Summary: Until is one of those riveting words of life. It speaks of a cessation of one dynamic and the starting of another. My feet almost slipped... "Until I came to the Sanctuary" Ps 73:17


Until is one of those riveting words of life. It speaks of a cessation of one dynamic and the starting of another. "He was in the desert until..." (Luke 1:80) Ps 105:19 Until the time that his word came: the word of the LORD tried him.

Our text this morning is one of the most significant "until" passages in all the scriptures. It is about the story of a Godly man who was in the midst of very severe spiritual slump... until...

We are going to look at Psalm 73 this morning and from it we are going to get an interesting insight into why some people backslide. We are going to talk about the Essau in you, and plants you don’t want growing in your garden. We will end on a positive note about when God says, "come up here."

Let’s begin with a discussion on why people backslide. We can find two of the main reasons in the text of Psalm 73:

Ps 73:2 But as for me, my feet were almost gone; my steps had well nigh slipped.

Ps 73:3 For I was envious at the foolish, [when] I saw the prosperity of the wicked.

Ps 73:4 For [there are] no bands in their death: but their strength [is] firm.

Ps 73:5 They [are] not in trouble [as other] men; neither are they plagued like [other] men.

Ps 73:6 Therefore pride compasseth them about as a chain; violence covereth them [as] a garment.

Ps 73:7 Their eyes stand out with fatness: they have more than heart could wish. Ps 73:3 For I was envious at the foolish, [when] I saw the prosperity of the wicked.

The writer of Psalm 73 lays out for us the reason he almost backslid, and what brought him up out of that mess.

As I read the text I come up with two reasons people backslide.

1. The Essau in them is crying out to be fed.

2. Personal suffering pushes them away from God.

The first reason people backslide is probably the reason most of us think of when we think of backsliding: they fall prey to their physical lusts. Essau, you remember sold his inheritance for a bowl of stew. In other words, he traded his future to satisfy physical desires. How many times have we seen a "Christian," date or marry a non-Christian to deal with loneliness, abandoning Christian principles for fleshly fulfillment. When we think of backsliding we think of drunkenness, fornication, drug use - all the sins of the flesh. I almost titled the message, "That plant does not belong in my garden," to try to get you thinking of what the bible teaches us about sin. The psalmist is looking at how worldly people are having all their physical appetites fulfilled and it is stirring his fleshly desires. I use the imagery of a garden to remind you about seeds, and roots, and weeds and things that we don’t want to allow to grow, or they will produce a terrible harvest. Asaph saw something very bad growing inside himself, and it was being watered by what the world calls, "bling."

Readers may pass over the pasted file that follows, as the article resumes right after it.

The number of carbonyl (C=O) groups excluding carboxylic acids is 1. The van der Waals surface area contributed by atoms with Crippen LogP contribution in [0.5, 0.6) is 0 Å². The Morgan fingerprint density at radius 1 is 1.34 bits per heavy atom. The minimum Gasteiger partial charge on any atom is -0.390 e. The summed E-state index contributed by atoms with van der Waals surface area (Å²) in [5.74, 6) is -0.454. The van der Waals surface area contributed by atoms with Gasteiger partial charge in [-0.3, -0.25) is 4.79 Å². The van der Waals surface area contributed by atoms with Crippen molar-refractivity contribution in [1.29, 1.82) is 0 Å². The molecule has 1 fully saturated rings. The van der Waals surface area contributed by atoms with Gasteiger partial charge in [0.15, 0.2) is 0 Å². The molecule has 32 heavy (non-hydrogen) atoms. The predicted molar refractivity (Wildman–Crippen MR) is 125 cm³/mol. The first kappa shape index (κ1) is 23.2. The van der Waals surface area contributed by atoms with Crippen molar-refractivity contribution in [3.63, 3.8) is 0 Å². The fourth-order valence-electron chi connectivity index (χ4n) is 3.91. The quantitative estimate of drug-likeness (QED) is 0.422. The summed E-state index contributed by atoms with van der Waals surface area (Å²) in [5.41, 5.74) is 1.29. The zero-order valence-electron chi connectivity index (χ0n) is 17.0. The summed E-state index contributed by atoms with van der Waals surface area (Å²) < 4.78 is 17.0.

The psalmist says he got envious of what sinners had, and he noticed how they seemed to be living high on the hog. He goes so far as to suggest that it has been a waste of time to serve God because there seems to be so little profit in the godly lifestyle.

Ps 73:13 I’ve been stupid to play by the rules; what has it gotten me? (Message version)

C. S. Lewis said, "Either the Bible will keep you away from sin, or sin will keep you away from the Bible." Asaph is telling us the effect that envy was having on him, it was trying to pull him away from God.

I remember the advertisements we use to have for Snickers candy bar, "to satisfy the hunger inside you." There are hungers inside us, that we have to keep in check. From this passage we learn that envy is a plant that makes us hungry to feed our sensual desires. The book of James tells us a lot about the nature of temptation and sin:

James 1:14 But every man is tempted, when he is drawn away of his own lust, and enticed.

In other words you can only be tempted about something that was planted, watered, and cultivated in the dirty places of your heart. If you deal with the roots you won’t have to deal with the fruits. The psalmist recognizes the root of envy was growing in his heart and he almost backlsid over it. (V.2) If you learn to think of your heart as a garden, then you learn to realize it needs continual watch and care, it seems to be a fact of nature weeds grow when no other crop can.

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